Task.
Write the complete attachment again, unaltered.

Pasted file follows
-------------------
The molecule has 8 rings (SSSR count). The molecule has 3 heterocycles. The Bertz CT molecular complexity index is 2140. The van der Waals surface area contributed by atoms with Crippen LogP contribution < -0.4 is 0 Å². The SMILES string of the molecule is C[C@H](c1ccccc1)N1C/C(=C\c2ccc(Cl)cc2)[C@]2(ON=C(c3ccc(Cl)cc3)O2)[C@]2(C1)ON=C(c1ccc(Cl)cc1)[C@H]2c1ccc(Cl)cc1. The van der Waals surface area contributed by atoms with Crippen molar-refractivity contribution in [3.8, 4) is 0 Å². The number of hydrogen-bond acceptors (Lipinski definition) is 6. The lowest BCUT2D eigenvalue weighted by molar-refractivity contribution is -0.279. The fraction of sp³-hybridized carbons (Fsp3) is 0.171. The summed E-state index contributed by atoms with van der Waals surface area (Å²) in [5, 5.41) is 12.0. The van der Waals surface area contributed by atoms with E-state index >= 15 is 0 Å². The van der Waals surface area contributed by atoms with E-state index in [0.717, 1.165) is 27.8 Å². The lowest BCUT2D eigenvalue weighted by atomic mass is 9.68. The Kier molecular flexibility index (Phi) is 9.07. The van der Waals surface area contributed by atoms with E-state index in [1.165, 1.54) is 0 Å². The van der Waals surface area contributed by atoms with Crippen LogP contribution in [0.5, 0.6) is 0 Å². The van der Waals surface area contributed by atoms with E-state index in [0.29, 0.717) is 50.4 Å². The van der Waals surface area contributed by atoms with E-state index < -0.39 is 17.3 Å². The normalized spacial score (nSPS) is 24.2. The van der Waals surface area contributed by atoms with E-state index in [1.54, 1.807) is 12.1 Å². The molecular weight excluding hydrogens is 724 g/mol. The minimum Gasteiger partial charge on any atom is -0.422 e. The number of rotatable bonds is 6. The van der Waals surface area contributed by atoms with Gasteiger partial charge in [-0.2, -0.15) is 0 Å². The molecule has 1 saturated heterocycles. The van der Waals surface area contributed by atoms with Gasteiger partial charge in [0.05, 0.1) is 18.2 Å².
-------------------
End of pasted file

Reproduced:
The molecule has 8 rings (SSSR count). The molecule has 3 heterocycles. The Bertz CT molecular complexity index is 2140. The van der Waals surface area contributed by atoms with Crippen LogP contribution < -0.4 is 0 Å². The SMILES string of the molecule is C[C@H](c1ccccc1)N1C/C(=C\c2ccc(Cl)cc2)[C@]2(ON=C(c3ccc(Cl)cc3)O2)[C@]2(C1)ON=C(c1ccc(Cl)cc1)[C@H]2c1ccc(Cl)cc1. The van der Waals surface area contributed by atoms with Crippen molar-refractivity contribution in [3.8, 4) is 0 Å². The number of hydrogen-bond acceptors (Lipinski definition) is 6. The lowest BCUT2D eigenvalue weighted by molar-refractivity contribution is -0.279. The fraction of sp³-hybridized carbons (Fsp3) is 0.171. The summed E-state index contributed by atoms with van der Waals surface area (Å²) in [5, 5.41) is 12.0. The van der Waals surface area contributed by atoms with E-state index >= 15 is 0 Å². The van der Waals surface area contributed by atoms with E-state index in [0.717, 1.165) is 27.8 Å². The lowest BCUT2D eigenvalue weighted by atomic mass is 9.68. The Kier molecular flexibility index (Phi) is 9.07. The van der Waals surface area contributed by atoms with E-state index in [1.165, 1.54) is 0 Å². The van der Waals surface area contributed by atoms with Crippen LogP contribution in [0.5, 0.6) is 0 Å². The van der Waals surface area contributed by atoms with E-state index in [0.29, 0.717) is 50.4 Å². The van der Waals surface area contributed by atoms with E-state index < -0.39 is 17.3 Å². The normalized spacial score (nSPS) is 24.2. The van der Waals surface area contributed by atoms with E-state index in [1.54, 1.807) is 12.1 Å². The molecular weight excluding hydrogens is 724 g/mol. The minimum Gasteiger partial charge on any atom is -0.422 e. The number of rotatable bonds is 6. The van der Waals surface area contributed by atoms with Gasteiger partial charge in [-0.2, -0.15) is 0 Å². The molecule has 1 saturated heterocycles. The van der Waals surface area contributed by atoms with Gasteiger partial charge in [0.05, 0.1) is 18.2 Å².